I definitely prefer Open Source Hardware
On 19 Aug 2011, at 08:58, Paul Tanner wrote:
> I don't think I know what "Open Hardware" is so I'm definitely for OSH. Paul
FWIW, I consider Open Source Hardware to be hardware which comes with the recipe/blueprints/source code whatever so that you can reproduce it yourself, and Open Hardware to be hardware that comes with complete specifications so that you can interface to it without any nasty surprises and without necessarily knowing what goes on inside.
Open Source is better, but open is definitely a step in the right direction.
Open Source hardware almost inevitably relies on open hardware: for example, you can have all the specs to a 555 timer, but you don't need to have the information necessary to build one. Or for even harder hardware, you may have the specs of a bolt (thread pitch, length, tensile strength, general resistance to corrosion etc) but you're unlikely to know the exact makeup of the alloy used to make it, or how it was tempered etc. So most simple electronic components will be open hardware.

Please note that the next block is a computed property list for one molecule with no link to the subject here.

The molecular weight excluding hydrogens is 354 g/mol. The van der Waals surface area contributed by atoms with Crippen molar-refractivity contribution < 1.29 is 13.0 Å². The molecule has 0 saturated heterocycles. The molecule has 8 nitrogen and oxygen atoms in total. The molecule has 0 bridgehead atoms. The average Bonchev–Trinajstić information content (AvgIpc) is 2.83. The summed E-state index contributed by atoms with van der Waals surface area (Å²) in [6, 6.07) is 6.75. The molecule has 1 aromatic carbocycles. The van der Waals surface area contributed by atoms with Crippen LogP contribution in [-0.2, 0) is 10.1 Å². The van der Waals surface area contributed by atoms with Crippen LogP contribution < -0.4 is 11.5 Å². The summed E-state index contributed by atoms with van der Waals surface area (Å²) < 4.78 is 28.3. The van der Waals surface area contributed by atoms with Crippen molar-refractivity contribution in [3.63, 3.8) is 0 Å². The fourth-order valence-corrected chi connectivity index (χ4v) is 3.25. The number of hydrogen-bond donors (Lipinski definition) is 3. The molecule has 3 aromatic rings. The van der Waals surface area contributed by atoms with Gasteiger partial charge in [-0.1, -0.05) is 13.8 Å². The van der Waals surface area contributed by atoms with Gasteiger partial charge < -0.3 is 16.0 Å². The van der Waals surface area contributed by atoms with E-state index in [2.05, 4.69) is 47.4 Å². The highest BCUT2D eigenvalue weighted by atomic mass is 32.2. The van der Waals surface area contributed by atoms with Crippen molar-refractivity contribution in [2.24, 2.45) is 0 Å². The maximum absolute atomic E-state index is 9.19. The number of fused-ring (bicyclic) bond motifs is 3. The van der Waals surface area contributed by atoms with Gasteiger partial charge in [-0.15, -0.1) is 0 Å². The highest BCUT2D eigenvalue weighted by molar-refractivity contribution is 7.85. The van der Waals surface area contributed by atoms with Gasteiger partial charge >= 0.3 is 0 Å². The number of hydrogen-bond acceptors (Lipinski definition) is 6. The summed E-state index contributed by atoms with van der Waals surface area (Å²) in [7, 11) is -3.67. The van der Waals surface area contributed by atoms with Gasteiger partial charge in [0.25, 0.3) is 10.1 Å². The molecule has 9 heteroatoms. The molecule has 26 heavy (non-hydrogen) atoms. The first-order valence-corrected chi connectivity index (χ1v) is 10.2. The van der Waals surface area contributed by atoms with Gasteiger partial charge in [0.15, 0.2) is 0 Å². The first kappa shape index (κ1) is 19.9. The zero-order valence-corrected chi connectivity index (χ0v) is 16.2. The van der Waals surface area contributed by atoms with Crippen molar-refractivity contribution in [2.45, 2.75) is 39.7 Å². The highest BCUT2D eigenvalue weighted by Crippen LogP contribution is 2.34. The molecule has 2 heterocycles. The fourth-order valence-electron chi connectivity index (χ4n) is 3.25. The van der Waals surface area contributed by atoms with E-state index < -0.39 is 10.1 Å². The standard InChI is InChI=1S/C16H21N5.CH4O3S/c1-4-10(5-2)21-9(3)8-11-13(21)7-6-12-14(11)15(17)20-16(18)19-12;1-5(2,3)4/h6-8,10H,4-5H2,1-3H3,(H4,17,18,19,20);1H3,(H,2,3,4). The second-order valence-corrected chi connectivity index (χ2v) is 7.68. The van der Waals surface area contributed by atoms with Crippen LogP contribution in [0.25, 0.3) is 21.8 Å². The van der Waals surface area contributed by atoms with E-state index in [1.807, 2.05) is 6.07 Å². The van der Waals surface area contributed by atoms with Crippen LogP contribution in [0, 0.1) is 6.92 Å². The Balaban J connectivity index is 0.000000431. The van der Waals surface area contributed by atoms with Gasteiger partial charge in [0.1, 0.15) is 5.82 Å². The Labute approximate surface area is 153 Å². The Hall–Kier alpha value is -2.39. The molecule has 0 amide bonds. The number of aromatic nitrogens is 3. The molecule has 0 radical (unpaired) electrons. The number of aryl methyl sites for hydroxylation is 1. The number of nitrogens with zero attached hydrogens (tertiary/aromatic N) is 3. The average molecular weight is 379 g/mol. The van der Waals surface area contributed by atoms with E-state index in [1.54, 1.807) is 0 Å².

The only thing you have to be a bit careful about when talking about open source hardware is that it's more difficult to draw the boundary between source and object than it is with software. For example, I'd say an open source car is still an open source car if the complete design docs are available, even if the motors are individual proprietary units and you don't have the source for them, so long as the specification of the motors is sufficient for you to do what you want with them and they do what they are expected to do with no nasty surprises.
If you take a maximalist approach, and want instructions sufficient to enable you to synthesise a car from a bunch of atoms, then you will spend most of your life sadly disappointed. It's lucky there is no one like this in the open source software (sorry, free software) world :)